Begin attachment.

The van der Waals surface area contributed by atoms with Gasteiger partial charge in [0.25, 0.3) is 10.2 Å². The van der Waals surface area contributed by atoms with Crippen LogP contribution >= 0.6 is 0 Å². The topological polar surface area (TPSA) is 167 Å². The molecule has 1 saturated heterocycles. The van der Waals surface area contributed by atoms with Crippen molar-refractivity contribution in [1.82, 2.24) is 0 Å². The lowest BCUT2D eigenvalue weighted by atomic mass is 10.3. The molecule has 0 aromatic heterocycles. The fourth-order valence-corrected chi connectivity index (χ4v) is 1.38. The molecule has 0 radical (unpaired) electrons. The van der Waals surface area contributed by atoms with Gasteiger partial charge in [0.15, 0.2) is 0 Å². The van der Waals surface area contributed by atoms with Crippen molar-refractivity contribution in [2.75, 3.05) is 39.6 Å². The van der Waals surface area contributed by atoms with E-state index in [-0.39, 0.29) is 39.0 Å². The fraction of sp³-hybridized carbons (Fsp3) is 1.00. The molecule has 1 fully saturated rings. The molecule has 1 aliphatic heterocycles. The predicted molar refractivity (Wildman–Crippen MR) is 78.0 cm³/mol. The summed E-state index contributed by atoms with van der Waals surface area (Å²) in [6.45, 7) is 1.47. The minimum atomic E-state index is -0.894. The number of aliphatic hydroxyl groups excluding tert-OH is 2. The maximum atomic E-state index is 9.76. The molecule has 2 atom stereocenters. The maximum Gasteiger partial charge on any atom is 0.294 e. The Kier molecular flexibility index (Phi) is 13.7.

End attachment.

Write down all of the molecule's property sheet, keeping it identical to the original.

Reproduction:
The van der Waals surface area contributed by atoms with Gasteiger partial charge in [0.25, 0.3) is 10.2 Å². The van der Waals surface area contributed by atoms with Crippen LogP contribution >= 0.6 is 0 Å². The topological polar surface area (TPSA) is 167 Å². The molecule has 1 saturated heterocycles. The van der Waals surface area contributed by atoms with Crippen molar-refractivity contribution in [1.82, 2.24) is 0 Å². The lowest BCUT2D eigenvalue weighted by atomic mass is 10.3. The molecule has 0 aromatic heterocycles. The fourth-order valence-corrected chi connectivity index (χ4v) is 1.38. The molecule has 0 radical (unpaired) electrons. The van der Waals surface area contributed by atoms with Gasteiger partial charge in [0.15, 0.2) is 0 Å². The van der Waals surface area contributed by atoms with Crippen molar-refractivity contribution in [2.75, 3.05) is 39.6 Å². The van der Waals surface area contributed by atoms with E-state index in [-0.39, 0.29) is 39.0 Å². The fraction of sp³-hybridized carbons (Fsp3) is 1.00. The molecule has 1 fully saturated rings. The molecule has 1 aliphatic heterocycles. The predicted molar refractivity (Wildman–Crippen MR) is 78.0 cm³/mol. The summed E-state index contributed by atoms with van der Waals surface area (Å²) in [6.45, 7) is 1.47. The minimum atomic E-state index is -0.894. The number of aliphatic hydroxyl groups excluding tert-OH is 2. The maximum atomic E-state index is 9.76. The molecule has 2 atom stereocenters. The maximum Gasteiger partial charge on any atom is 0.294 e. The Kier molecular flexibility index (Phi) is 13.7.